Chelfham in 7mm/ft 16.5mm gauge by the Shoreham-by-Sea MRC
written by Brian Taylor,  photos by Tony Wright. Article transcribed by J de F by kind permission of the 'British Railway Modeller' 1999

'Exe' and a two coach train runs onto the viaduct which carried the railway some 70 feet above the Stoke Rivers Valley. The building behind the viaduct was a watermill. It is now part of a special school.

It is more than sixty years since the last train on the Lynton and Barnstaple Railway sent steam drifting across the North Devon Countryside. Yet interest continues to grow, with more books written about it than any other comparable line. The L&B was of course unusual in many ways. For example, it was possible to book a ticket on the Southern Railway's crack train 'The Atlantic Coast Express' through to Lynton. Passengers were very surprised when they had to change trains onto the 'toy' railway at Barnstaple and they were even more surprised when the journey of less than 20 miles took one hour and forty minutes! But everyone enthused about the scenery seen from the line, especially travel writers. The Warde Locke 'Red Guide' devoted two whole pages to a trip along the railway. The passing of the L&B was even mourned in a short valedictory piece published in the edition published shortly after the line closed.

Our model of Chelfham Station with its associated viaduct began as a joint project between the Sussex group of the Lynton and Barnstaple Railway Association and Shoreham Model Railway Club. Although everyone who worked on it was a Shoreham Club member, we were very much aided by Colin Pealling who lent us a good many photos from his collection. This made it much easier for us to piece together  what the station looked like during its heyday.

The baseboards and track quickly appeared mainly due to the efforts of Charles Benedetto, Keith Willis and the late Tony Wright, for many years the secretary of the Shoreham-by-Sea MRC. The main structure was built in MDF  with 3" X 1" framing. PECO O-16.5mm track was used. We had toyed with using the more correct 14mm gauge for the layout (the L&B was built to 1ft 11 1/2" gauge) . We had however, quite a bit of stock to 16.5mm gauge so adopting 14mm gauge would have rather restricted what we could have run.

trackplan    click on image to enlarge

the viaduct

For reasons of size, we had to reduce the length of the viaduct which, although it meant losing two of the eight arches didn't affect the impressive look of the structure too much. The real structure was constructed of Marland bricks which were usually a cream colour. However, in this case, the bricks are tinged with red. This is probably because they were 'seconds', used to save money. Whatever the reason, the combination of cream and red means that the structure appears pink in some lights. We did experiment with giving the model a similar colouring but the effect of six pink arches purposefully striding across the landscape would have looked particularly silly in model form. Cream was deemed to be more appropriate. It seems strange that such an impressive structure was to be found on an otherwise unassuming little railway. In fact the L&B had another viaduct called 'Lancey Brook', but this seems from photos to have been rather a basic affair compared to the slender elegance of Chelfham. However, it was only built because there was a shortage of spoil to build an embankment.

After leaving the viaduct, trains descended on a 1:50 gradient into the Yeo Valley which they followed to Barnstaple.

Chelfham viaduct is curved at its Southern end and is in fact wider in this section to accommodate the swing of the rolling stock. Not realising initially that this was the case we made the viaduct wider than it needed to be to allow for the overhang of the rolling stock. This caused us to have to remove a chunk from the centre of the model by sawing along its length! The model is made of softwood and MDF, overlaid with card. Wills random stone sheeting was used to clad the base of the viaduct.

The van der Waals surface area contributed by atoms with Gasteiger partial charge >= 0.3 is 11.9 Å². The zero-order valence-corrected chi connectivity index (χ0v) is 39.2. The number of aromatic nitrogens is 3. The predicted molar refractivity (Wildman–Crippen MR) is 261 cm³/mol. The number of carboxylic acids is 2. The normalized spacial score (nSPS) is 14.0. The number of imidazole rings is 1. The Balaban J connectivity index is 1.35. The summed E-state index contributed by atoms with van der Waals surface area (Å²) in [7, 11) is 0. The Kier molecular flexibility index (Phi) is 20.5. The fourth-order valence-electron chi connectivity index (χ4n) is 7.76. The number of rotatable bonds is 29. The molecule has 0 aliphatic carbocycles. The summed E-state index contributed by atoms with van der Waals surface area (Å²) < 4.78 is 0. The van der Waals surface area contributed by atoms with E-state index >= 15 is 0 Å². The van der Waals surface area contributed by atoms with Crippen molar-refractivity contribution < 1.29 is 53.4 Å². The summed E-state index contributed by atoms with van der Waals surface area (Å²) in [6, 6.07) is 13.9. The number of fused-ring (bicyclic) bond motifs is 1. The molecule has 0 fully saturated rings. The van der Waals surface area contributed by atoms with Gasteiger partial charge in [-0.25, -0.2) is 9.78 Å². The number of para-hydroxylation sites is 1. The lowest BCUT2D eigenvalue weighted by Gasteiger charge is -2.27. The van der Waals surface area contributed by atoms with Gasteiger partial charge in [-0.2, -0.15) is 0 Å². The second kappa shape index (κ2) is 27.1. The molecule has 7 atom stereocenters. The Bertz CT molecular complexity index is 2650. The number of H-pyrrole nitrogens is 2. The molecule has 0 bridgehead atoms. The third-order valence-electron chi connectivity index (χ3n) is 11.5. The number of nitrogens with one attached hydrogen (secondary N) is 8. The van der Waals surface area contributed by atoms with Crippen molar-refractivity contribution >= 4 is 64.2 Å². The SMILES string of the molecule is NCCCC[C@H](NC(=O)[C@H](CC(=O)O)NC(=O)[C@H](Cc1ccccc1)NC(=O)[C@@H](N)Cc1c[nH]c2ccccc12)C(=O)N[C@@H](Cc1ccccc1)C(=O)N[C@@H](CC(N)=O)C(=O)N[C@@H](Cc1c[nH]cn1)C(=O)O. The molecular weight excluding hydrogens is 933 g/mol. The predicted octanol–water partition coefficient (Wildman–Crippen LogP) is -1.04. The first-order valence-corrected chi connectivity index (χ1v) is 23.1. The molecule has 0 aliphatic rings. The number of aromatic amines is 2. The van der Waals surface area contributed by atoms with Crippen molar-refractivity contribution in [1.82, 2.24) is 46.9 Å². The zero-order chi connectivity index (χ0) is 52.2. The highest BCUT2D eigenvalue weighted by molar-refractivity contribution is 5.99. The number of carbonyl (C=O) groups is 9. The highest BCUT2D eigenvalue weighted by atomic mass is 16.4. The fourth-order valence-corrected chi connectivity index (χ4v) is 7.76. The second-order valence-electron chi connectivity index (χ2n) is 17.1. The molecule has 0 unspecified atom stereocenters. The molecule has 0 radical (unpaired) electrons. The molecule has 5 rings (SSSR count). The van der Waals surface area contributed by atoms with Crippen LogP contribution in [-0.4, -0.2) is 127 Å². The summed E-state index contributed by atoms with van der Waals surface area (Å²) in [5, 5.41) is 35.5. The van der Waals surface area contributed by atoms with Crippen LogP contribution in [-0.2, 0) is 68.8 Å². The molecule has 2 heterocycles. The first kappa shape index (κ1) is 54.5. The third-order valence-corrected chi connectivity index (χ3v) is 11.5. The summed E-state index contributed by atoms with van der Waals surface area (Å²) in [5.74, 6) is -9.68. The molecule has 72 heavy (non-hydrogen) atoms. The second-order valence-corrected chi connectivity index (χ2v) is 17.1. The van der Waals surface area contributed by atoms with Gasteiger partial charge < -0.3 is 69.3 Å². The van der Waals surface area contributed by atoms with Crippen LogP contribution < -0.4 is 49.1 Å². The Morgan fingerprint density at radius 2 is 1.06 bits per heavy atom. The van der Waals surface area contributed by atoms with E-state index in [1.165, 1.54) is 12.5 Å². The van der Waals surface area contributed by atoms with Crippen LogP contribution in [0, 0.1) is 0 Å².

the station building

Chelfham had a particularly attractive 'cottage style' building. Bratton Flemming also had a relatively small building whereas those of Woody Bay and Lynton were built in 'chalet, Nuremburg style'. Maggie Petlett built our model of the Chelfham building from thick card clad with Milliput. Maggie also made the signal cabin and a good deal of the scenery on the layout.

In spite of the last train having passed on its way so many years ago, a surprising amount of the station has survived. Apart from the station building, the tiny signal box remains along with the men's' toilets. Even the cast station name supports are still to be seen.

'Yeo' entering the station. The red line that can be seen on the inside of the wagon indicated the height to which it could be filled with ballast without overloading. All the bogie open wagons were treated this way.

Chelfham's small station building with waiting shelter added by the Southern. The signal box is one of the distinctive Evans O'Donnell signals supplied for the line's opening.


Chelfham's UP starter signal survived the demise of the railway back in 1935. It found its way to Clannborough Rectory together with the observation/saloon/brake coach which is now in the National Railway Museum. We modelled this signal using butchered parts from a Model Signal Engineering Midland Railway arm fret.  Various other parts were scratch built. This signal was one of the original L&B type made by the firm of Evans O'Donnell. Quite a few of these were replaced by the Southern Railway. At the very end of the line's existence, there was a solitary upper arm quadrant signal at Woody Bay. We made the Chelfham DOWN starter signal from Model Signal Engineering to represent a Southern rail-built signal. However, it has since turned out that it should have been a concrete post type. Both starters are propelled by H&M point motors of ancient vintage. Recently we have installed point rodding including facing point locks. Allen Etheridge did most of the work on this and the provision of telephone poles plus a good deal of other work on the layout. Allen is a junior member of the club, being born a mere 45 years after the closure of the L&B!